Friday, February 10, 2012

2012 Oscar Nominated Shorts: Documentaries

It was only a matter of months after Katrina hit that a bumper crop of outraged documentaries began jostling for art-house attention. Strangely, almost one year after the devastating Tōhoku earthquake and Tsunami rocked Japan the documentary film industry still maintains nearly complete radio silence. However, filmmaker Lucy Walker recognized the magnitude of the tragic events in Japan, capturing the immediate aftermath and early rebuilding efforts in The Tsunami and the Cherry Blossom (trailer here), the clear and overwhelming standout among the Oscar nominated short form documentaries, which opens today as part of the 2012 showcase of Academy Award nominated shorts at the IFC Center.

Blossom opens with first-hand video footage that will make viewers forever foreswear Roland Emmerich disaster movies. From the relative safety of higher ground, residents watch as the tsunami slowly obliterates their town and all their neighbors left behind. Their audible anguish is haunting.

There are many stories from those who lost loved ones. Clearly, the pain remains understandably raw and immediate for them. Yet, there is no finger-pointing or ranting in Blossom. The Japanese people are contradictorily both too practical and too philosophical for such indulgences. Instead they seek to remember and rebuild. Whether it is the beautiful young photographer recording the rebirth of the town destroyed in the initial scene, from that very same vantage point, or the relief worker who always stops to salvage family photos and tombstones, their efforts are profoundly moving.

Directed by Walker, a high profile nonfiction filmmaker, whose perfectly nice and reasonably informative Waste Land was a feature documentary nominee last year, Blossom is considered the frontrunner in this category and rightly so. Saving Face is also part of the program, but has separate publicity arrangements, while God is Bigger than Elvis is not included due to licensing issues.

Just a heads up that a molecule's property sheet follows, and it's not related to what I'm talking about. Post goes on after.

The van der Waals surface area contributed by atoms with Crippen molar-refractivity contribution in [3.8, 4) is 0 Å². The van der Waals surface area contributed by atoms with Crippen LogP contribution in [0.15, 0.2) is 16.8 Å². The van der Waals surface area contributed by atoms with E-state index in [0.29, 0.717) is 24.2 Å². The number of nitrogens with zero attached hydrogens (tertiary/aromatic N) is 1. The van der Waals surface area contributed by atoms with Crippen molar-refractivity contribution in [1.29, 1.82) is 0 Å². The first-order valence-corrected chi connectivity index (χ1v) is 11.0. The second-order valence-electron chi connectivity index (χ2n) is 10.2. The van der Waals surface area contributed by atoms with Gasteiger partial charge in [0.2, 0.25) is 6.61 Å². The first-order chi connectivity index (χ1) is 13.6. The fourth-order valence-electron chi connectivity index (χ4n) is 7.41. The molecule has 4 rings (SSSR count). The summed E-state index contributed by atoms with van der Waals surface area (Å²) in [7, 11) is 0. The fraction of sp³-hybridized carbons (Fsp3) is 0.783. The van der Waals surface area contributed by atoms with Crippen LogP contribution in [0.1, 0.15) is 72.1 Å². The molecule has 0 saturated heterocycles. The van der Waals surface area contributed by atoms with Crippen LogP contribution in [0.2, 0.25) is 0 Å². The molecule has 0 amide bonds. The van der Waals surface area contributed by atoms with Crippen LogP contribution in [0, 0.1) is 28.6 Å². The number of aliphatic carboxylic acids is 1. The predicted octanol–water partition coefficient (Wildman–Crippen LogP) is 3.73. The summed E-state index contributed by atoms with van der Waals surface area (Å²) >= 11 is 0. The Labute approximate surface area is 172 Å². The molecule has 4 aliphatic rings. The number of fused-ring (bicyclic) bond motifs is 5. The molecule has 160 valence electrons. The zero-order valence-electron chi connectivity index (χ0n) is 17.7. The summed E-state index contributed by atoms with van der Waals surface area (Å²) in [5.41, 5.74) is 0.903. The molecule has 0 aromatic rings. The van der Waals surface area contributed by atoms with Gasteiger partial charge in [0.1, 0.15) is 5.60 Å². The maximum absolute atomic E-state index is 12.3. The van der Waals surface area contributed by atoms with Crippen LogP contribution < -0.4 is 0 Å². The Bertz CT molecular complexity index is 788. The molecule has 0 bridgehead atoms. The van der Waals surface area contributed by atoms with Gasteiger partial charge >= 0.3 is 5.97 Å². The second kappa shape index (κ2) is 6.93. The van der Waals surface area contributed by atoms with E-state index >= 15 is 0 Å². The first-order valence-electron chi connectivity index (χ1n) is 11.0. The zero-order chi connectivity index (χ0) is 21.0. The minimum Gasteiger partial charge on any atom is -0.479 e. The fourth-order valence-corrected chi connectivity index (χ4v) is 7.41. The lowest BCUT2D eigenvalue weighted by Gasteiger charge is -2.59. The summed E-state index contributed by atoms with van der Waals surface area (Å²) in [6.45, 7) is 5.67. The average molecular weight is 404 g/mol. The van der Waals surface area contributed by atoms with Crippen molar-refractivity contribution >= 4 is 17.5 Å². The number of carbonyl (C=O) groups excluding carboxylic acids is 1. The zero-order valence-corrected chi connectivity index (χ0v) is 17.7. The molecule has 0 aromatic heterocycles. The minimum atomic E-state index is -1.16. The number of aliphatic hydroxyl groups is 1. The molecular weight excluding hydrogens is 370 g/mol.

The remaining contenders simply pale compared to Blossom's impact. Gail Dolgin and Robin Fryday’s The Barber of Birmingham: Foot Soldier of the Civil Rights Movement is billed as a profile of the late James Armstrong. However, they show no real interest in their ostensive subject, using him only as a prop, or more precisely a mirror to capture Obama’s reflected glory. All we learn about Mr. Armstrong himself is that he participated in many of the great Civil Rights marches and presided over a barber shop filled with artifacts from the era.

Likewise, James Spione’s Incident in New Baghdad is undermined by its ideological blind spots. Former Army Specialist Ethan McCord explains how a complicated skirmish publicized by Wikileaks haunted him since his discharge. It seems an Army Apache helicopter group took out an enemy contingent armed with RPGs and AK-47’s. Soon thereafter, a minivan pulled up and was bombarded in turn. It turns out a young boy and girl were seriously injured inside the vehicle and their father was killed in the driver’s seat. Why he headed towards rather than away from the combat does not seem to intrigue McCord or Spione. However, the tremendous efforts the U.S. military made to successful save both children ought to speak volumes about the moral superiority of our troops and their mission. McCord remains bitter and that is his right. As an indictment though, Incident just does not compute.

Blossom is an important and inspiring film, highly recommended even when programmed with two vastly inferior nominees. With the anniversary of the March 11th earthquake and tsunami fast approaching, it is important to remember the Japanese people in our hearts during what is sure to be a painful time for them. Concerned individuals can still support the Japan Society’s relief fund by going here. Varying greatly in terms of Oscar worthiness, the Academy Award nominated documentary shorts open today (2/10) in New York at the IFC Center.